A new season of Comedians in Cars Getting Coffee recently launched and the world has ingested a new set of errands, breakfast orders, and analysis of minutiae from Jerry Seinfeld and his compatriots. But this series is not the first time Seinfeld has broken out of his sitcom world and branched into the world of reality. Today we dip into the archives, flash back to the year 2002, and take a look at the documentary film Comedian.
In 2002, it had been three years since Seinfeld went off the air with one of the most anticipated series finales in television history. It didn’t beat M*A*S*H’s sign-off, but with the rise of streaming and the glut of content out there now, it’s hard to imagine a world where anything will ever again rival the buzz, speculation, and build-up of the Seinfeld finale. Three months later, Seinfeld appeared live on HBO with a 75-minute comedy special titled I’m Telling You for the Last Time, in which he retired his act, vowing to throw it all away and rebuild.
Unless you made it out to the clubs, that was the last you saw of him until Comedian.
Directed by Christian Charles and filmed over the course of a year with two store-bought video cameras, Comedian is like Comedians in Cars in that it tells the story of two stand-up comedians, Seinfeld and newcomer Orny Adams, who are at two very different levels in their careers. But this is where the similarities end. Comedian is a portrait of a stand-up act being built, the backstage banter, the bombing — everything that comes with the profession of stand-up comedian. It is Louie, Crashing, and The Jim Gaffigan Show but for real this time, and nearly a decade before any of those projects had begun.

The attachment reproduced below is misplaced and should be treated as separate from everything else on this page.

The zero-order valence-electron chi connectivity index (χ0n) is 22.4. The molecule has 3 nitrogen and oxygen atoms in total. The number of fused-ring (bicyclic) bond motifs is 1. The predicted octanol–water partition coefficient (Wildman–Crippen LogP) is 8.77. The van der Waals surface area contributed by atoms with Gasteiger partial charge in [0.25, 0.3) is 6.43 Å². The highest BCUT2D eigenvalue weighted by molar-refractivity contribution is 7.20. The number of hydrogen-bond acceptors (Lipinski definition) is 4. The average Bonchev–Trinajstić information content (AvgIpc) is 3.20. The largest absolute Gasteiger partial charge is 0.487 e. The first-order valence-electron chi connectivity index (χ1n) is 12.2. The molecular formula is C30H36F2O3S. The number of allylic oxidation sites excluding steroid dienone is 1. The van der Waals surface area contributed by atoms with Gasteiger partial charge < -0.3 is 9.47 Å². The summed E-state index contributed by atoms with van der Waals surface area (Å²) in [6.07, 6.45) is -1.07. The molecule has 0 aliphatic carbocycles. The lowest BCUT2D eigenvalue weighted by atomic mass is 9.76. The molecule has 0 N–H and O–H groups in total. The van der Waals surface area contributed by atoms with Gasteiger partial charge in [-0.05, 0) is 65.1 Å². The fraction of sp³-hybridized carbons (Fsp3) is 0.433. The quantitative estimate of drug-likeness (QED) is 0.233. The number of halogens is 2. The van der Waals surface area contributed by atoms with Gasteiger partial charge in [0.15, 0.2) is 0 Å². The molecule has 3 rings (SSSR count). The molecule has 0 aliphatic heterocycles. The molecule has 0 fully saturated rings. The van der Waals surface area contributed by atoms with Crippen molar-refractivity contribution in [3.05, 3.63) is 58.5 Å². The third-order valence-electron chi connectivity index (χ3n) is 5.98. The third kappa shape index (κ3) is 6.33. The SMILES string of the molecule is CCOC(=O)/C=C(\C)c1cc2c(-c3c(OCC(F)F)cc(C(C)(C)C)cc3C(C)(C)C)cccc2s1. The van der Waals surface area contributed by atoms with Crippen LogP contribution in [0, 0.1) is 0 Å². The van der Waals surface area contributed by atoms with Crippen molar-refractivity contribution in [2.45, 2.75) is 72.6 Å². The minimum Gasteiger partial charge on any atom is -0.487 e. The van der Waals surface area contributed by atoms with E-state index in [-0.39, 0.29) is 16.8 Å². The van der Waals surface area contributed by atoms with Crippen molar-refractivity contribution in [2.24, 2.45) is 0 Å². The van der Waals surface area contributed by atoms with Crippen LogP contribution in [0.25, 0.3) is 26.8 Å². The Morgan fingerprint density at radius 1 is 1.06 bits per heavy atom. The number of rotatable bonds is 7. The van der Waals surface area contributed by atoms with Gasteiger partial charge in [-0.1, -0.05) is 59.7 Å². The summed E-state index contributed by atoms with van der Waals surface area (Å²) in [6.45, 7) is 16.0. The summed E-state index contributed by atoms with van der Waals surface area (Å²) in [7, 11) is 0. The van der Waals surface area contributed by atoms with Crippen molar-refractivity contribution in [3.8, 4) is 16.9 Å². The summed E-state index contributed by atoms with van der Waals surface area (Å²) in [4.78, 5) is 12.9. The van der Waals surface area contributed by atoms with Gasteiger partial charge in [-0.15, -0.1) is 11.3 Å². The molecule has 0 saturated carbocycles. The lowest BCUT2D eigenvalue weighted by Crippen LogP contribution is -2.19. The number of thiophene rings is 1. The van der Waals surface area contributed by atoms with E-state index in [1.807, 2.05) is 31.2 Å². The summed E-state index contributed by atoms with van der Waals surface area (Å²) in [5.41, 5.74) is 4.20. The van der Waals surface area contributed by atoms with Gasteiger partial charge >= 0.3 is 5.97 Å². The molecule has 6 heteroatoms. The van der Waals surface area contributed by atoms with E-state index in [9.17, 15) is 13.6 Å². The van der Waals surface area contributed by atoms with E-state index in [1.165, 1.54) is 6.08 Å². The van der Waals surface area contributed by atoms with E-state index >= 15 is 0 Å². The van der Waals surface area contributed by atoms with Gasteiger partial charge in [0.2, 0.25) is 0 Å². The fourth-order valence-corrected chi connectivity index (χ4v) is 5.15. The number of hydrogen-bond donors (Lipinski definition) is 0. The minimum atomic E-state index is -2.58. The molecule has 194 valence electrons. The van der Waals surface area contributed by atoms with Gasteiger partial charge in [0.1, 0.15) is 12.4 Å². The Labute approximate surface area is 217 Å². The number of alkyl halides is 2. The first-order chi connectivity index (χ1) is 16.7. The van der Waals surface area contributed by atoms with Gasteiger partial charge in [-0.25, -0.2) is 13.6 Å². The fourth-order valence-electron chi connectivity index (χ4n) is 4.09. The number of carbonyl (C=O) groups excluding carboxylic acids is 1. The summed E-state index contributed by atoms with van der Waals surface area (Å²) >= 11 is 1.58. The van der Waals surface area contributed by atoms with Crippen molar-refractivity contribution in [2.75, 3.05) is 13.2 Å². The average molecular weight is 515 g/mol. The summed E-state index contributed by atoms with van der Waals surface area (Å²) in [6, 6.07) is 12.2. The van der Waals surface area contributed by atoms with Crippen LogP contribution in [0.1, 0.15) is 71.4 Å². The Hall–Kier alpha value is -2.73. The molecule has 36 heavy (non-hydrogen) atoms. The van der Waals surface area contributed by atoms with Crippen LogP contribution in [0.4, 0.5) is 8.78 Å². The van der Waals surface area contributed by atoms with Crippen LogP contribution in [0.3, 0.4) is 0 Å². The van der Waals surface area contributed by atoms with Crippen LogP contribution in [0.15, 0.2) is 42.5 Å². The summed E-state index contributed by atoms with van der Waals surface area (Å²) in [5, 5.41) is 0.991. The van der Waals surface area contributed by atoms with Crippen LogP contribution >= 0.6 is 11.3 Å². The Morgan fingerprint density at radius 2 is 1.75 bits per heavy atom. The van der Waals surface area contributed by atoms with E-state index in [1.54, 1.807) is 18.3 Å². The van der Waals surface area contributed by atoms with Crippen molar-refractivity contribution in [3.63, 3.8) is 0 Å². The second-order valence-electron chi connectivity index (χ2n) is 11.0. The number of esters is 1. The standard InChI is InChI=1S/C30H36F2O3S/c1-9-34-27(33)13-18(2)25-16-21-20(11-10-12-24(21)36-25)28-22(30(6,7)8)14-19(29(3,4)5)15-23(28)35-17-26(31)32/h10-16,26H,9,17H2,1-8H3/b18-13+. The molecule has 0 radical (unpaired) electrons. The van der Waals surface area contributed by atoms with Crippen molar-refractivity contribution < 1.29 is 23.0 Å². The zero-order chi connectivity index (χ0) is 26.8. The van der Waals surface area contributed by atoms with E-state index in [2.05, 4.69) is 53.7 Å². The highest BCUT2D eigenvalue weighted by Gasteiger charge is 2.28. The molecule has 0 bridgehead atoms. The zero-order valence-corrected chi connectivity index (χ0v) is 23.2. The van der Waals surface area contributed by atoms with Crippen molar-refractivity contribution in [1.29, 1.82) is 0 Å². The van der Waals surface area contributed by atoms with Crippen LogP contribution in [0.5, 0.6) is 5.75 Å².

Seinfeld’s ride through the film is bumpy, but with significantly more experience under his belt (and significantly larger audiences coming out to see him), he is able to navigate the terrain of act-building. We see him drop in at the Comedy Cellar in New York with “two bits … and the rest is shit.” He deals with hecklers deftly. He talks with Colin Quinn, Godfrey, and Chris Rock, among others, at a table in the Cellar. After one particularly bad set, Seinfeld debriefs with Quinn, saying he made the “rookie mistake of opening with new material,” and the pair dissect the effect this had on the set and Seinfeld’s confidence. “Suddenly you’re not the man. And you know they think you’re not the man. Or that’s what you’re thinkin’ they’re thinkin’,” Seinfeld says. “Exactly!” Quinn responds. “They may not necessarily think that, but in your mind, that’s it.”
There’s a moment early in the film where Seinfeld is trying out material and he freezes; he’s lost the next thought he wants to hit in his joke. He moves back to his stool and checks the card for the next beat. It’s not on there. He paces slightly, trying to remember. This goes on for 45 seconds of thinking and offering the occasional “dammit!” into the microphone, and just as he’s getting ready to abandon the bit and move forward, a heckler in the crowd asks, “Is this your first gig?” Seinfeld initially gives a sarcastic and irritated “yes” before giving a more honest answer: “All this stuff I’ve never said before to anyone. These are just thoughts. So this is how comedians develop material. And as you can see, it’s quite painful.”
On the audio commentary, Seinfeld points out that this moment was cited by many audience members as being hard to watch, but he didn’t see it that way. “First of all, there’s eight people in this room. What do I care what they think of me, whether I have it together or not? Clearly you can see I’m having a good time …” It’s not make-or-break for Seinfeld. It’s tough, but it’s not the end of the world when it doesn’t go well.